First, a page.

WILLMAR -- Legislative changes could affect whether Kandiyohi County continues its new gravel tax.
The county just recently became aware that state lawmakers approved changes this spring to the aggregate material production tax.
In a Sept. 15 letter, the county's consultant Donald Walsh, called the changes "major."
Kanidyohi County officials say they will have to analyze how the state changes will affect the county tax, which was implemented 10 months ago.
County Board Chairman Richard Larson said there's "some confusion" about how to interpret the new changes that will have to be reviewed.
"We just found out about the changes," said County Administrator Larry Kleindl. The commissioners implemented the gravel tax in January on a two-year trial basis, but Kleindl said the commissioners may address the topic sooner rather than later.
Last October, the Kandiyohi County Board of Commissioners agreed to start collecting a tax on gravel that is mined in the county with hopes the new revenue would help pay for township and county roads that take a beating under heavy gravel trucks.
Under the existing law, the county can charge 7 cents per ton or 10 cents per cubic yard with 60 percent of the revenue going to the county road and bridge fund, 30 percent going to the township road and bridge fund (as determined by the county board) and 10 percent dedicated to restoring abandoned gravel pits on public or tax-forfeited land.
The old law does not allow the county to use any of the revenue to offset accounting expenses, which is one reason why Commissioner Richard Falk voted against the county gravel tax last year.
The state changes, which will go into effect Jan. 1, increase the tax rate and change the distribution so that the county gets less and townships get more. Counties, however, will be able to take 5 percent off the top of the tax revenues to offset administrative expenses.
Under the revised law, a rate of 15 cents per ton or 21.5 cents per cubic yard can be charged.
The road and bridge funds for the county and townships will be equal -- at 42.5 percent.
But instead of letting a county board decide which townships should get the revenue for road repair, the revised law says the revenue must go to the townships where the gravel is mined and the revenue is generated.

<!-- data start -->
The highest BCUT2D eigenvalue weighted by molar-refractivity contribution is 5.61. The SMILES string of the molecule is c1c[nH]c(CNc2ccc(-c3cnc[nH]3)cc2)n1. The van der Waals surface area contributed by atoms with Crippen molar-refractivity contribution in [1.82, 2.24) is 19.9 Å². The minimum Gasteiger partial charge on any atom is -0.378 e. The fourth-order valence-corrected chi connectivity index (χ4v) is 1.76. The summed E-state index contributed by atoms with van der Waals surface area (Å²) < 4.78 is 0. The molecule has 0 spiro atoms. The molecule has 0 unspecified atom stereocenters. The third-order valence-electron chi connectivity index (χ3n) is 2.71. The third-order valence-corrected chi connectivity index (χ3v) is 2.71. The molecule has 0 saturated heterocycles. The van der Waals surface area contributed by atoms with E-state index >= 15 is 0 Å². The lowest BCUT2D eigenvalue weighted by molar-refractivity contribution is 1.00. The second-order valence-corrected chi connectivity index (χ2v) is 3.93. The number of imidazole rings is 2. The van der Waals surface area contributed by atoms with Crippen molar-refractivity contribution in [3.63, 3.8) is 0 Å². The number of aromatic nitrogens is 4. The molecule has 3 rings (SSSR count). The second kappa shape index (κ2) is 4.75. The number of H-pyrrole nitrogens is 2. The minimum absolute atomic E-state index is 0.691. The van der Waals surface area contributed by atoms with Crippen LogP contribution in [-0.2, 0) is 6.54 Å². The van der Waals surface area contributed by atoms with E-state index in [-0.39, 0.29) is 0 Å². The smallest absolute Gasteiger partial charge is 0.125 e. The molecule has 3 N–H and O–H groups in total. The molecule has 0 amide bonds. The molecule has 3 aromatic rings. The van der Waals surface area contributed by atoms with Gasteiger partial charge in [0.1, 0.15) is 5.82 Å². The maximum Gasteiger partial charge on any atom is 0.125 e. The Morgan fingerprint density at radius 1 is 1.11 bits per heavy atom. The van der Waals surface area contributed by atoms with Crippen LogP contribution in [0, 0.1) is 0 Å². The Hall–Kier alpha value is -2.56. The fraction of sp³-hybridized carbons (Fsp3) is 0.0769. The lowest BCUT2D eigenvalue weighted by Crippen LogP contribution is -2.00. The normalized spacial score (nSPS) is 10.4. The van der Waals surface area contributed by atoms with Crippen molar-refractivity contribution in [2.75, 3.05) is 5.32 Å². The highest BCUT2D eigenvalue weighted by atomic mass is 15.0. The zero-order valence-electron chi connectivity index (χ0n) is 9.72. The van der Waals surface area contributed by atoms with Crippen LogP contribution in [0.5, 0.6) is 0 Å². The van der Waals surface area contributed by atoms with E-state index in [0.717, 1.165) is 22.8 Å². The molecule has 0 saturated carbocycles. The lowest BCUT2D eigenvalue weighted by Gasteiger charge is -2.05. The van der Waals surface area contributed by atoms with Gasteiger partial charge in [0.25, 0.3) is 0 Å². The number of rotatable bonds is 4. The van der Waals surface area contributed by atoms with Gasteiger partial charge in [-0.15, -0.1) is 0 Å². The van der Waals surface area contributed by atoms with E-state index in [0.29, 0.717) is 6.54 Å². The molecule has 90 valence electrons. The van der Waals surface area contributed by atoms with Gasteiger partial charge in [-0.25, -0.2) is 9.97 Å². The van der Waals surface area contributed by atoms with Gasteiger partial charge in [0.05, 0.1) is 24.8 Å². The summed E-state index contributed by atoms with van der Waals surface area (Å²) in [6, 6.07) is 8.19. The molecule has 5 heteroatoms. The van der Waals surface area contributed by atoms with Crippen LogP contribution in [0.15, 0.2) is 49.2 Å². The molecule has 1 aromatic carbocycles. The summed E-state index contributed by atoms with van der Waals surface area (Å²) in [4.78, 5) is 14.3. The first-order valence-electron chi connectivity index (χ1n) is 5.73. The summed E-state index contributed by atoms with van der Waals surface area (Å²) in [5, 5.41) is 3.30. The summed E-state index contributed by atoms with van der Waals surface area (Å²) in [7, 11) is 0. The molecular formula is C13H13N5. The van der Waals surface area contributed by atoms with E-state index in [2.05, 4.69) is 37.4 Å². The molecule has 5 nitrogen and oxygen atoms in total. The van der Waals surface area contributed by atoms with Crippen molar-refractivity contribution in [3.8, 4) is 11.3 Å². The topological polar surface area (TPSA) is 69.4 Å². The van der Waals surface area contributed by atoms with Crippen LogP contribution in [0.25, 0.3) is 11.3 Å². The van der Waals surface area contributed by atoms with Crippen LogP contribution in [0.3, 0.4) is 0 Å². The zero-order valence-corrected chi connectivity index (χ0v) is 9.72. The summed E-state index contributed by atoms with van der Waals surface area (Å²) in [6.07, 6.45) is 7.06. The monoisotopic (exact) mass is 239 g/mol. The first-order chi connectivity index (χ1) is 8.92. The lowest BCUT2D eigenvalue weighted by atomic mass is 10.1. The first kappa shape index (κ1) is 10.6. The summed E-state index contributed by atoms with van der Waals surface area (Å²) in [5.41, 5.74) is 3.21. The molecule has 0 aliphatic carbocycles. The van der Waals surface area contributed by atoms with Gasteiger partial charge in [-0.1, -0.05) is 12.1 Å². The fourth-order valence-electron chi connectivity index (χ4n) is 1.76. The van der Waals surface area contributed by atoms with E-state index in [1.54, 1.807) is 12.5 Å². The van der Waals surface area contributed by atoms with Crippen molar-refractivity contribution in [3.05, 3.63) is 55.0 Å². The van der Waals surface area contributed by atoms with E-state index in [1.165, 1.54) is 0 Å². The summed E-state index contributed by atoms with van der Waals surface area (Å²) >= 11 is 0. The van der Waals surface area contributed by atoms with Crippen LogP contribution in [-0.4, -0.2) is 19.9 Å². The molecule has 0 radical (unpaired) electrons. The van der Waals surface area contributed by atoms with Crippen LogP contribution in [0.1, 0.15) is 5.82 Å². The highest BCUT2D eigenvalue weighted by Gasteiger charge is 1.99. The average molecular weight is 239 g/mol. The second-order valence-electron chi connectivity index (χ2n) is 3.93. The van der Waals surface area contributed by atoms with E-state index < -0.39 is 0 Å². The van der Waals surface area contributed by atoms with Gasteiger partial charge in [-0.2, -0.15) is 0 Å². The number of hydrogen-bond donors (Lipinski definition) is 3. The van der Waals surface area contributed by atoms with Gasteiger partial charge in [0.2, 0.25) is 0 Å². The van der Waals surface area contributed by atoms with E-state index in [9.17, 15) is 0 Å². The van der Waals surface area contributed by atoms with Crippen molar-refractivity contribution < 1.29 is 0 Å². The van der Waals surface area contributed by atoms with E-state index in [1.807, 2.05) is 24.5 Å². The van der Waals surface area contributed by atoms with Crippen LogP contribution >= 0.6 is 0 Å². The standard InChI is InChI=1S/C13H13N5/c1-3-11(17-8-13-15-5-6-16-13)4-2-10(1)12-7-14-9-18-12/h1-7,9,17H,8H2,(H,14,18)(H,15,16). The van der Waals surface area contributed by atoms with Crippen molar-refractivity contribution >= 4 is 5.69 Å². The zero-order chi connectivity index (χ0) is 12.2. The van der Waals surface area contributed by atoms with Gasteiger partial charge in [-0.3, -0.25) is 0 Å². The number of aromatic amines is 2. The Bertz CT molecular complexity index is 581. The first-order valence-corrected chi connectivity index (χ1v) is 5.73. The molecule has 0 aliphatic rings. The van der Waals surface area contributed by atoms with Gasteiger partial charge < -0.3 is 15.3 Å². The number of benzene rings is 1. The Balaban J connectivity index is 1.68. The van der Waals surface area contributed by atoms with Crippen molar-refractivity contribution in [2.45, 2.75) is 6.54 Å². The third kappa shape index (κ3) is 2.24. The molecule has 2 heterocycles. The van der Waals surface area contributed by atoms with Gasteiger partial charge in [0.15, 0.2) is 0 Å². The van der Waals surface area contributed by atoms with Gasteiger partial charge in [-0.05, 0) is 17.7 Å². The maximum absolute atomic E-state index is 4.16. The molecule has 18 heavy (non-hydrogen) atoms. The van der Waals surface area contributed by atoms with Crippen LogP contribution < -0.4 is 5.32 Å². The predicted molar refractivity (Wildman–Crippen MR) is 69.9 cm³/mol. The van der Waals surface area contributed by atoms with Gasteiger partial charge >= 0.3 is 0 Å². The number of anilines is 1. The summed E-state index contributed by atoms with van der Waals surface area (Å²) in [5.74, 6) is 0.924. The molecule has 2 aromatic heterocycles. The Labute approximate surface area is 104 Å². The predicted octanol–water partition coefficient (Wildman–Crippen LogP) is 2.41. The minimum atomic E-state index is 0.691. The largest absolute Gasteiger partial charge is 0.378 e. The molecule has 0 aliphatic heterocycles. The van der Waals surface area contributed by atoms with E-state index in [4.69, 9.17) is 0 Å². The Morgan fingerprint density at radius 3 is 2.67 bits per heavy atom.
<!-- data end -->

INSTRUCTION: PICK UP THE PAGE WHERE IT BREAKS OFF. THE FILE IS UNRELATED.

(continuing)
That would be good news for Dovre or Roseville townships where many of the county's gravel pits are located, said Gary Danielson, Kandiyohi County public works director.
But neighboring townships, where gravel trucks travel, also suffer from heavy traffic and could use extra revenue for roads, he said. "It's a real equity question," Danielson said.
Not a fan of the gravel tax in the first place, Danielson said he has additional reservations since the legislative changes were made.
"My impression is it didn't seem like a very good deal for us," Danielson said. "It's almost like a whole different animal."
There's "good and bad" with the new legislation. While the county can collect twice as much money, the changes in distribution could mean the county will "barely break even," he said.
Another change in the law will increase the amount that's dedicated for restoration of gravel pits from 10 percent to 15 percent. And the revenues can be used to restore any abandoned pit -- not just a publicly owned one.
It's estimated that the county collected about $20,000 in revenue in the second quarter of the year, said Kandiyohi County Auditor Sam Modderman. Not much gravel is mined in the first quarter of the year.
Chairman Larson said the $20,000 collected is "OK," noting there's been a downturn in the economy and private construction.
Reporting the gravel that's mined is currently done on an "honor system," Modderman said.
Earlier this year he created a list of gravel pits in the county and sent letters to owners saying a tax would be collected. There are about eight operators who currently report what they've mined and pay the tax. "It did work out fairly well," Modderman said.
Harris Duininck, from Duininck Bros. Inc. of Prinsburg, said because much of their work is done under contract for a specific amount of gravel, it's not been difficult for his company to comply with the reporting standards for the new county tax. All of their trucks are weighed before they leave the pit, he said.
Duininck questions if the county is really gaining much in new revenue. He suspects the county is "paying themselves" for a county tax on gravel that's purchased for public road projects. "I don't know if it's been a positive for the county as a whole," Duininck said.
The county has done "quite a bit of work," said Danielson, who guessed much of the revenue generated so far has come from the local government entities. "Government remains one of the biggest users (of gravel)," he said. An analysis of that will be done "when the dust has settled."
Although the law changes threw in some new wrinkles that will have to be discussed and could put an early halt to the tax, Danielson said there is interest in knowing how much gravel is mined in the county that could be obtained during the two-year trial period.
As it stands now, Danielson said the tax is scheduled to continue through 2009 and "everyone should plan accordingly."